As the Christmas holiday fast approaches, checking fire hazards around the house would be a good bet for your to-do list.
The chance of having a fire at home is higher at Christmas than at any other time of the year, and recent figures highlight faulty appliances and leads as one of main causes*.
Overloading plug sockets and careless use of devices pose a real risk of sparking an electrical fire – a preventable nightmare, which could ruin a dream Christmas.
Hot hair straighteners left on a pillow, portable heaters placed near curtains, laptops whirring away under duvets: all can cause flammable material to smoulder and catch fire, putting property and even lives in danger.
Community fire safety officers are giving a no-frills message this winter: wise-up to simple steps to prevent an electrical fire and get your Christmas wrapped-up.
Risk-assess your home, share the do’s and don’ts with friends and family and stay safe, before powering up those new gadgets, gizmos, devices, toys and tools.
Community Safety Officer Mark Caley has this advice to avoid an electrical fire:
• don’t overload sockets by plugging too many appliances into an adaptor
• switch off electrical appliances at night
• turn off and unplug hairdryers and straighteners
• don’t leave laptops or tablets on bedding
• unfurl coiled extension cables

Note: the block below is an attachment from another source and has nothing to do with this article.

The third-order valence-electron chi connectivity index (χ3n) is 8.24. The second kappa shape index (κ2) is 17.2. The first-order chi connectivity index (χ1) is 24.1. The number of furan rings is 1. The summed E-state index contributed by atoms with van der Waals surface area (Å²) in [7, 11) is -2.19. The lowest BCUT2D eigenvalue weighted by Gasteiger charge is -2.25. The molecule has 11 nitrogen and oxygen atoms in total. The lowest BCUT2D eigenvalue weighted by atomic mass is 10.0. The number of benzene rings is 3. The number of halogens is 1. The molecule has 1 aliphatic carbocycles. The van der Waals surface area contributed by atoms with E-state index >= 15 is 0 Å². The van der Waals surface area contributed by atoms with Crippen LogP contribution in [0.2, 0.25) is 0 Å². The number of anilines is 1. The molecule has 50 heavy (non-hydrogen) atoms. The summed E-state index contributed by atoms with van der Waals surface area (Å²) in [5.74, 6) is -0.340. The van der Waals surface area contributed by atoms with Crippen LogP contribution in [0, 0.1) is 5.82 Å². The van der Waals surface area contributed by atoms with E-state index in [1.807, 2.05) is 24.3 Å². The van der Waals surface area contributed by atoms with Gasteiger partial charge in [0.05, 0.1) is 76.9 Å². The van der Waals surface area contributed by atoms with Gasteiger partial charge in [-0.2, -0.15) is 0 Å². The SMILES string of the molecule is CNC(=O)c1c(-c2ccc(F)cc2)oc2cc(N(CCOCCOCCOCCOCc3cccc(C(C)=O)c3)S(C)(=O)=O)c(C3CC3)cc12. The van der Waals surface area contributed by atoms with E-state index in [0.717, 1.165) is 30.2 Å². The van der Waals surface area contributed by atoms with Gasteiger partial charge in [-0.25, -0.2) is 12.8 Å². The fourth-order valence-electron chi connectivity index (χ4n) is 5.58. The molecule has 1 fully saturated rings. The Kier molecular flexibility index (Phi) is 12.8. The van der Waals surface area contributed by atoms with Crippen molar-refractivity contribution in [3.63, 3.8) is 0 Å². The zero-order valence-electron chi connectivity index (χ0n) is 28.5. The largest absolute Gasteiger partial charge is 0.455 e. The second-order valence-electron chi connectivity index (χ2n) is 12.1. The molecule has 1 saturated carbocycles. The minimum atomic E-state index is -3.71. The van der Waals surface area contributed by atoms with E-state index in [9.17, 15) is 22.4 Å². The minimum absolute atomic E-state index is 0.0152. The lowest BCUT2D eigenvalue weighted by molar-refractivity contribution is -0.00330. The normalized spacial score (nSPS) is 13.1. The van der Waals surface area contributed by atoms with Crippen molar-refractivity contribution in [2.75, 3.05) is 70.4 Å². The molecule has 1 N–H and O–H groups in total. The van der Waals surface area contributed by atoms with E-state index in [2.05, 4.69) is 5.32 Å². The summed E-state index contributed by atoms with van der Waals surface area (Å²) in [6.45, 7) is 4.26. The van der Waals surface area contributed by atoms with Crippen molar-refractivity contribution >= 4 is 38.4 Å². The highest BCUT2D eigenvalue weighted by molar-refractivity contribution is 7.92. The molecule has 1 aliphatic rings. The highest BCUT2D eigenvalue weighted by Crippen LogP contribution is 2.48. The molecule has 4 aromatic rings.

• if an electric blanket has scorch marks, a worn flex or loose connections, bin it
• check sockets regularly – if you see burn marks or they feel hot, call an electrician
• test your smoke alarm every week and replace the battery once a year
e-cigarette and mobile phone chargers are a recent menace, and with numbers of devices in use in many homes, householders are urged to ensure chargers are up to spec.
Fake chargers are often made with components that fail to meet UK safety regulations and can cause injury, electric shocks and even fires.
Mark said: ‘Electrical fires are a year-round risk, and people should never overload sockets, especially with kettles, irons, heaters and other appliances with a high electrical current rating.
The festive season heightens the risk, as people spend more time at home relaxing with friends and family and many households reach ‘peak’ appliance use.’
He summed up: ‘Fire safety may not seem priority when you’re running out of road before Christmas. But a few minutes spent identifying risks could prevent a disaster. We’re urging people to push the item up their to-do list this year.’
Minister for Home Affairs Bill Malarkey said: ‘We hope the public will take note of these important safety messages from the fire prevention team and that everyone will have a safe and enjoyable festive season.’
You are half as likely to die in a house fire if you have a working smoke alarm. If a fire starts in your home, a smoke alarm gives you the time to get out.
Photo - A scorched pillow which began smouldering when hot hair straighteners were left on it and a burned plug socket which had been overloaded, both examples captured locally.
* Home Office detailed analysis of fires attended by fire and rescue services, England, April 2016 – March 2017, published October 2017